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BCCLA says Health Canada should sanction compassion clubs

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Today the British Columbia Civil Liberties Association is making a submission to Health Canada calling for medical marijuana pharmacies (compassion clubs) to be sanctioned under the Medical Marijuana Access Regulations. Last month, the BCCLA denounced what appeared to be a national campaign by law enforcement officials to shut down medical cannabis pharmacies across Canada. Compassion clubs are not currently provided for in the regulations, which only allow a licensed grower to cultivate medical marijuana for a maximum of two people.

Micheal Vonn, BCCLA Policy Director: “Medical marijuana is not plutonium. Society meets reasonable standards of safely dispensing many medications that have a street value and medical marijuana pharmacies are an obvious and proven model of effective patient access. For far too long the overly restrictive regulation of medical marijuana has violated patients’ rights. All previous versions of the highly restrictive regulations have been found unconstitutional by the courts and the recently amended regulations still deny patients genuine access to needed medications.”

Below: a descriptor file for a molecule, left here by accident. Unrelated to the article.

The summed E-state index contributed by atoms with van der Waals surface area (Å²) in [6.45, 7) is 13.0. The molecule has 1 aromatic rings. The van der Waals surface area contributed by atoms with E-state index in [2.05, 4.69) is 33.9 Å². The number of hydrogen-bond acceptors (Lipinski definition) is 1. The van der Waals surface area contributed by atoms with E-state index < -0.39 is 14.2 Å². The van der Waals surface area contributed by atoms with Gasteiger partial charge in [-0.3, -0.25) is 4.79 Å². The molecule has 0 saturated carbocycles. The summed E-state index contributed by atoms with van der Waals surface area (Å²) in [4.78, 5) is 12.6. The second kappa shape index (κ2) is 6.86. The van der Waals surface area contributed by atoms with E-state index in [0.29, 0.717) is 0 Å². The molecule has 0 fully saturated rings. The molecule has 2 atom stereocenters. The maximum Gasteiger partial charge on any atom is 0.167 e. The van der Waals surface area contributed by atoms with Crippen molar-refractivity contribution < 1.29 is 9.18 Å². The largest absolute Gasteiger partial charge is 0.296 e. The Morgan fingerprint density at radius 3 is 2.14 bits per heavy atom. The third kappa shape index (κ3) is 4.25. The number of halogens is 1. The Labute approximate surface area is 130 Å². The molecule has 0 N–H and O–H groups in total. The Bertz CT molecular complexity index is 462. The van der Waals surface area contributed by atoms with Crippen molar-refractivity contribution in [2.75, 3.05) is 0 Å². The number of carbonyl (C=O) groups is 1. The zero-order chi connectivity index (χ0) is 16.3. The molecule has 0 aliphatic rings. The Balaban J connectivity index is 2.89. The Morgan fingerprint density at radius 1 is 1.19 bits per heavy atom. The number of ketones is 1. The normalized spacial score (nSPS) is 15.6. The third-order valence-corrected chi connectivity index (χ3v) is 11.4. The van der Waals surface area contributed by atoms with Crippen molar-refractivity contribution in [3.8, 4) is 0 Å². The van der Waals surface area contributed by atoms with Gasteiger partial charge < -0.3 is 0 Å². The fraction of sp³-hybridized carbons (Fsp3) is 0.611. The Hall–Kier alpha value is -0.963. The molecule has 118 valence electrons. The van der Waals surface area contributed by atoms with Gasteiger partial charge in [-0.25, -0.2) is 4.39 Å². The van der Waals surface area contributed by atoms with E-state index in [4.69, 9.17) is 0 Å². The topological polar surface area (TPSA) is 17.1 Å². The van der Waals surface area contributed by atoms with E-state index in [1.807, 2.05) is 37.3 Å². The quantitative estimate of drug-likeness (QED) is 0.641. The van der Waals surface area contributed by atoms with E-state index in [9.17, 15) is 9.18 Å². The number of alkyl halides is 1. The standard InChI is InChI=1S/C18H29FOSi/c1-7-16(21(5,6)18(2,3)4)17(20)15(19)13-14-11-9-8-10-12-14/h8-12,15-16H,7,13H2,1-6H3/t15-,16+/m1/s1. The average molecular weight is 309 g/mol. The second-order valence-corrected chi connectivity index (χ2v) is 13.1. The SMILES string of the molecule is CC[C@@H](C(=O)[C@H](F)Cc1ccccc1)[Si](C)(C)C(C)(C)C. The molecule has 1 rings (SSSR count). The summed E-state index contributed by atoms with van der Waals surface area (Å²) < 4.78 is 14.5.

The BCCLA has previously criticized other aspects of the medical marijuana laws, noting that there are only a small fraction of medical marijuana patients in Canada who are successful in obtaining legal authority to possess marijuana for medical use due to various factors including the difficulty that many patients, particularly those outside major cities centres, have in finding physicians who are willing to sign the requisite forms.

Vonn: “It’s time the federal government stopped forcing terminally and chronically ill patients to break the law and purchase their medicine on the streets.”

BCCLA submission to Health Canada

MEDIA CONTACTS:
Micheal Vonn, Policy Director, 604-630-9753
Carmen Cheung, Counsel, 604-630-9758